At a hearing today, the City Council will consider new legislation that would allow non-citizen permanent residents to vote in municipal elections, which could make New York the first major city in the country with a such a law. And it's looking good: "I'm optimistic both with the committee and on the floor and I would hope that we could pass this by the end of the year," said the bill's co-sponsor Daniel Dromm, who does not expect it to affect the upcoming mayoral election. Nonetheless, he said, "This is extremely important, because it's based on the founding principle of this country and that was, 'No Taxation Without Representation.' All of the people who would be included in this and would be allowed to vote are paying taxes, they've contributed to society."
According to the new rules, immigrants who have been "lawfully present" in New York for six months or more could vote in local elections, assuming they meet all of the other requirements to register. "There's legal experts that are going to be testifying … that are going to make the case that New York City has the authority to enact this on its own and it will not come into conflict with any state law," an architect of the bill told Talking Points Memo. "There may be others that dispute that and, if that's the case, it may end up in the courts."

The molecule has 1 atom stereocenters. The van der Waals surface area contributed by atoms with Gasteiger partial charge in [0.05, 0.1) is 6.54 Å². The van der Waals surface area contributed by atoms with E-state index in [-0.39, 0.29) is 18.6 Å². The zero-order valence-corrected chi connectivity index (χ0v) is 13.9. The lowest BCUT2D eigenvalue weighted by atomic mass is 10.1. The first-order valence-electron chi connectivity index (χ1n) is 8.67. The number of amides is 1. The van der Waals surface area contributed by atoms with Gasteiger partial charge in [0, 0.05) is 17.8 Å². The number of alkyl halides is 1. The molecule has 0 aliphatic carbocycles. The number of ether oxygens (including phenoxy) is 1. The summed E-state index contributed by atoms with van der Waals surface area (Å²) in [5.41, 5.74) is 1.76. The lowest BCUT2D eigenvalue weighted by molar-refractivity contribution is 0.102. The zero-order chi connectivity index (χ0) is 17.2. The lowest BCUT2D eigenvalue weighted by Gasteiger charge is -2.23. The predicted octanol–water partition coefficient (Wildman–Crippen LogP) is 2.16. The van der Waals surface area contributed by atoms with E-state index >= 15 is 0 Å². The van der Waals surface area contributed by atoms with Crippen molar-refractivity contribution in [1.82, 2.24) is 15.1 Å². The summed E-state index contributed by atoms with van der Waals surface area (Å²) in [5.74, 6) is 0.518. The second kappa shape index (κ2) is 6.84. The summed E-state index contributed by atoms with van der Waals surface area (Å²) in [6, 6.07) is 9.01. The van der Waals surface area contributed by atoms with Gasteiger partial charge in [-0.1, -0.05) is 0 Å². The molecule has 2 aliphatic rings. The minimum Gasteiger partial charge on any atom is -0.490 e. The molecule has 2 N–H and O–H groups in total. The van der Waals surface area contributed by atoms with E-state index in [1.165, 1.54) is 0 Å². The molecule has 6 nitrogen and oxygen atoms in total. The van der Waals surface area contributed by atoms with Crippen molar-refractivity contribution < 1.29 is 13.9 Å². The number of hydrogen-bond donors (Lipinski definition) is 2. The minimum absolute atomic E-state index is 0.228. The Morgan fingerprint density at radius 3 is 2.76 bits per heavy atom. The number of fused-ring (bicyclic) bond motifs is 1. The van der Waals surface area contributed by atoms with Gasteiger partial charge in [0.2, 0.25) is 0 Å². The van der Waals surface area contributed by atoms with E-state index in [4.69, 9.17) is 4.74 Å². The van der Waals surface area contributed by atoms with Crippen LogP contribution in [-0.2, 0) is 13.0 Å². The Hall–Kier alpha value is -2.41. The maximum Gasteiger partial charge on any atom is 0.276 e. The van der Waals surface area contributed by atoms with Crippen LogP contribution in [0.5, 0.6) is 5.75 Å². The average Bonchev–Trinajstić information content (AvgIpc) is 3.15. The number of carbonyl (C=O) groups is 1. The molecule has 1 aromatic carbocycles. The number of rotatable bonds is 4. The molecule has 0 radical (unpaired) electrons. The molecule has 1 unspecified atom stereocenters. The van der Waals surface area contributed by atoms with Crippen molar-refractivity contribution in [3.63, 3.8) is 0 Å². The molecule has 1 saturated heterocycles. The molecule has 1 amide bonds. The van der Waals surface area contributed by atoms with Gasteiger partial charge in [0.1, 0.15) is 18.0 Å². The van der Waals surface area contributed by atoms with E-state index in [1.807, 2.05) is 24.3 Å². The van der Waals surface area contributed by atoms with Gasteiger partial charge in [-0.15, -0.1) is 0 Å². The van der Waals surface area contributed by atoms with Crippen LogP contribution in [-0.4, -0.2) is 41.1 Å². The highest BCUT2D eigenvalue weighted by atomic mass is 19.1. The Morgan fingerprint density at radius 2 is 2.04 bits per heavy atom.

The other hurdle is Michael Bloomberg, whose spokesperson said in a statement, "The Mayor believes voting is the most important right we are granted as citizens and you should have to go through the process of becoming a citizen and declaring allegiance to this country before being given that right. That being said, this bill violates the State constitution and the Administration does not support it." As of now, though, assuming City Council Speaker Christine Quinn would bring the bill to the floor for a vote, it is supported by enough members to overcome a Bloomberg veto.